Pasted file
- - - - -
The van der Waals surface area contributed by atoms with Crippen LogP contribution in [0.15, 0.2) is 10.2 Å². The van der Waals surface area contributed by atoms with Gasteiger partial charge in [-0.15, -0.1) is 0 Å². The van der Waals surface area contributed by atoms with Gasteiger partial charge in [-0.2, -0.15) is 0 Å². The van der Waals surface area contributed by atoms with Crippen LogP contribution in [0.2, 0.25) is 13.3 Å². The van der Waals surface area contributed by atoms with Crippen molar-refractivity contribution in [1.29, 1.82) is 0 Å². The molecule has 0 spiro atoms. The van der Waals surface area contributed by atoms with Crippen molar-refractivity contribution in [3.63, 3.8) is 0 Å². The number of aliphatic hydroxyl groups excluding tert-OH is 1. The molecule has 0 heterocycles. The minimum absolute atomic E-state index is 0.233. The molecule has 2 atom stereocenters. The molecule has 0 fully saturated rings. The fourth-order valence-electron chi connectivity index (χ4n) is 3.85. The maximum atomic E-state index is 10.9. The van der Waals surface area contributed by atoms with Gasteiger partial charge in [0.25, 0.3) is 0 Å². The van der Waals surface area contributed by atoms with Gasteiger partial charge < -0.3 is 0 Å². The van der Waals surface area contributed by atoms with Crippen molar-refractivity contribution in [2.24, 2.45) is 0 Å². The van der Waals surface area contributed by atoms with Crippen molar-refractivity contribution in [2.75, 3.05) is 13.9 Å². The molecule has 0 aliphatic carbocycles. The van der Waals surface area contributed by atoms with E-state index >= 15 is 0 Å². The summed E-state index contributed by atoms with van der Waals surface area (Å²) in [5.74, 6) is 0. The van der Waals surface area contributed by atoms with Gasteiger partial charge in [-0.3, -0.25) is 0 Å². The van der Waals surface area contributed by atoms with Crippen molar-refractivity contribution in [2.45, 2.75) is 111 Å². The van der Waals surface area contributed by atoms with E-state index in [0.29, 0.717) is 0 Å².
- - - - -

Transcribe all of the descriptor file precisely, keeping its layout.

The van der Waals surface area contributed by atoms with Crippen LogP contribution in [0.15, 0.2) is 10.2 Å². The van der Waals surface area contributed by atoms with Gasteiger partial charge in [-0.15, -0.1) is 0 Å². The van der Waals surface area contributed by atoms with Gasteiger partial charge in [-0.2, -0.15) is 0 Å². The van der Waals surface area contributed by atoms with Crippen LogP contribution in [0.2, 0.25) is 13.3 Å². The van der Waals surface area contributed by atoms with Crippen molar-refractivity contribution in [1.29, 1.82) is 0 Å². The molecule has 0 spiro atoms. The van der Waals surface area contributed by atoms with Crippen molar-refractivity contribution in [3.63, 3.8) is 0 Å². The number of aliphatic hydroxyl groups excluding tert-OH is 1. The molecule has 0 heterocycles. The minimum absolute atomic E-state index is 0.233. The molecule has 2 atom stereocenters. The molecule has 0 fully saturated rings. The fourth-order valence-electron chi connectivity index (χ4n) is 3.85. The maximum atomic E-state index is 10.9. The van der Waals surface area contributed by atoms with Gasteiger partial charge in [0.25, 0.3) is 0 Å². The van der Waals surface area contributed by atoms with Gasteiger partial charge < -0.3 is 0 Å². The van der Waals surface area contributed by atoms with Crippen molar-refractivity contribution in [2.24, 2.45) is 0 Å². The van der Waals surface area contributed by atoms with Crippen molar-refractivity contribution in [2.75, 3.05) is 13.9 Å². The molecule has 0 aliphatic carbocycles. The van der Waals surface area contributed by atoms with E-state index >= 15 is 0 Å². The summed E-state index contributed by atoms with van der Waals surface area (Å²) in [5.74, 6) is 0. The van der Waals surface area contributed by atoms with Gasteiger partial charge in [-0.3, -0.25) is 0 Å². The van der Waals surface area contributed by atoms with Crippen molar-refractivity contribution in [2.45, 2.75) is 111 Å². The van der Waals surface area contributed by atoms with E-state index in [0.29, 0.717) is 0 Å².